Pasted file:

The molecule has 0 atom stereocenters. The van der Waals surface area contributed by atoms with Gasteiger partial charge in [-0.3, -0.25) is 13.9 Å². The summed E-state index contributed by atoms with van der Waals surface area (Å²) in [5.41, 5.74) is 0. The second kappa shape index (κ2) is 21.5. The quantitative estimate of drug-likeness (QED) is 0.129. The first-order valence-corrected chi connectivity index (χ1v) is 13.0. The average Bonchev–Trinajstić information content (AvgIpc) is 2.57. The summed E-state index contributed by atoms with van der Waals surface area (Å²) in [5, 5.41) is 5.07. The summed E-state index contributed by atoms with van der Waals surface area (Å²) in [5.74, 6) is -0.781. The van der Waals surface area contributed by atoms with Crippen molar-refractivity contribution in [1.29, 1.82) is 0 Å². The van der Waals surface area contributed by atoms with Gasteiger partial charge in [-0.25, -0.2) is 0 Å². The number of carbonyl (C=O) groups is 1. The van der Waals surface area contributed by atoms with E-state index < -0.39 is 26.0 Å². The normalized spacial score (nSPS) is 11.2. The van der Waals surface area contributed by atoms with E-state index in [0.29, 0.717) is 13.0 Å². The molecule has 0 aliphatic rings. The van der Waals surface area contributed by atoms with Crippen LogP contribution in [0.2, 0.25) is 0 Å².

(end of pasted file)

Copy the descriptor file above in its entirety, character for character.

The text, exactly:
The molecule has 0 atom stereocenters. The van der Waals surface area contributed by atoms with Gasteiger partial charge in [-0.3, -0.25) is 13.9 Å². The summed E-state index contributed by atoms with van der Waals surface area (Å²) in [5.41, 5.74) is 0. The second kappa shape index (κ2) is 21.5. The quantitative estimate of drug-likeness (QED) is 0.129. The first-order valence-corrected chi connectivity index (χ1v) is 13.0. The average Bonchev–Trinajstić information content (AvgIpc) is 2.57. The summed E-state index contributed by atoms with van der Waals surface area (Å²) in [5, 5.41) is 5.07. The summed E-state index contributed by atoms with van der Waals surface area (Å²) in [5.74, 6) is -0.781. The van der Waals surface area contributed by atoms with Crippen molar-refractivity contribution in [1.29, 1.82) is 0 Å². The van der Waals surface area contributed by atoms with Gasteiger partial charge in [-0.25, -0.2) is 0 Å². The number of carbonyl (C=O) groups is 1. The van der Waals surface area contributed by atoms with E-state index < -0.39 is 26.0 Å². The normalized spacial score (nSPS) is 11.2. The van der Waals surface area contributed by atoms with E-state index in [0.29, 0.717) is 13.0 Å². The molecule has 0 aliphatic rings. The van der Waals surface area contributed by atoms with Crippen LogP contribution in [0.2, 0.25) is 0 Å².